FOR IMMEDIATE RELEASE
August 6, 2015
Grassroots Indigenous People say they will be the ones to decide if Tarsands Oil can cross their Territories.
Kenora—Today is day 5 of the Anishinaabe Water Walk, and already more than 40 walkers have covered 100 km of the route that TransCanada wants to use for the Energy East Pipeline project that will pump tarsands bitumen through a 40 year old gas pipeline where it crosses and threatens more than a dozen waterways in Treaty 3 Territory. The Anishinaabe Water Walk, organized by Grassroots Indigenous Water Defence (GIWD), will pass through downtown Kenora today, and will be joined by supporters for a rally at Market Square at 3pm, and will then march through the streets of downtown Kenora to McLeod Park for a community meal, from which the Water Walkers will continue to their final destination at Shoal Lake 39 on Saturday.
Fawn Wapioke is Chief of Iskatewizaagegan (Shoal Lake 39) First Nation and a mother who has been one of the lead walkers since Sunday. “The bravery and the strength of our young people, Elders, men and women in collectively opposing the proposed Energy East project is admirable,” she says.
“The walk has created awareness, unity, and a stronger connection to one another as well as to the lands, waters, and to our responsibilities as the Anishinaabeg who are indigenous to this territory,” says Wapioke.
With the Federal election campaign having commenced, and with TransCanada pushing ‘divide and conquer’ “communication and engagement funding agreements” (CEFA) on cash-strapped First Nations revealing a deeply flawed consultation framework, grassroots Indigenous voices that can hold government accountable to Treaties that affirm inherent Indigenous rights are positioned as a powerful voice against. Supporting those grassroots Indigenous voices right now is one of the most effective things the climate movement can do to challenge Canada’s environmentally destructive and backwards energy strategies.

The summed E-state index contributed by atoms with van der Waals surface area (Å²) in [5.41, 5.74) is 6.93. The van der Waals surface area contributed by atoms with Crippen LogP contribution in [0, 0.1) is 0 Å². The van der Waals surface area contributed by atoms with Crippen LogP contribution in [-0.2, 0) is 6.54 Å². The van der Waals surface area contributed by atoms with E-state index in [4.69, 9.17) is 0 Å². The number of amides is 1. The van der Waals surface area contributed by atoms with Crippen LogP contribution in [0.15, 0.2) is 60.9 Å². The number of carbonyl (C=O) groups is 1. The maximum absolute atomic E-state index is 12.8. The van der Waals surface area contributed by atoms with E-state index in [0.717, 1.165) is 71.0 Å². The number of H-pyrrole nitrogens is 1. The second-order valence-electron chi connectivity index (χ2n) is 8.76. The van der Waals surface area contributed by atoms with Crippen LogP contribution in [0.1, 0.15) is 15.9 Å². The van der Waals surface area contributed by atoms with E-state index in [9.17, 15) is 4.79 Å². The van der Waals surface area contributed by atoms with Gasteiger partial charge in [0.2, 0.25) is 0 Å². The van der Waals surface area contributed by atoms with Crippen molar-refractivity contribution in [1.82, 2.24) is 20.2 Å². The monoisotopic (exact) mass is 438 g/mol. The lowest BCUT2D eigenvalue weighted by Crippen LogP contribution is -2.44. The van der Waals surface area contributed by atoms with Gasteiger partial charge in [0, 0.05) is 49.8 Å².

“The CEFA consultation deals that TransCanada is using to manipulate First Nations Band Councils and Treaty advocacy groups exemplify the way that the Federal Government is devolving their fiduciary and legal obligations like the Duty to Consult with Indigenous Nations to giant corporations—the very people who stand to profit from these environmentally destructive projects,” says Clayton Thomas-Muller, Indigenous Climate Campaigner for 350.org, who has been on the Walk for its entirety.
“The Anishinaabe Water Walk in Treaty 3 Territory against the path of the Energy East Pipeline project is one of the most important grassroots initiatives to support in this major fight to protect our water, land and collective rights against the agenda of big oil and the Harper government,” says Thomas-Muller. “It will be up to those grassroots voices to decide whether or not this and other similar projects are actually allowed to be completed,” he says.
Today’s rally and march are organized by Transitions Initiative Kenora (TIK) in support of the Anishinaabe Water Walk.
“It is startlingly clear that we are at a breaking point environmentally; not only our water, but all it is connected to is at risk,” says Ashley Bennet, a member of TIK.
“The Indigenous Women who are leading the Water Walk are our teachers, our leaders, our inspiration; they are where my hope lies and my support lands,” says Bennet. “These women are forging a new path which they are challenging us all to follow; a path that calls us to change the direction of thinking in Canada,” she concludes.
Grassroots Indigenous Water Defence (GIWD) was founded in 2014 by Anishinaabe Women from Treaty 3 communities as a response to the threats posed by TransCanada’s Energy East Pipeline project. The fight against the pipeline and the initiative taken by GIWD is just one example of grassroots Indigenous People taking bold new actions to protect water and land from destructive industrial development, for future generations.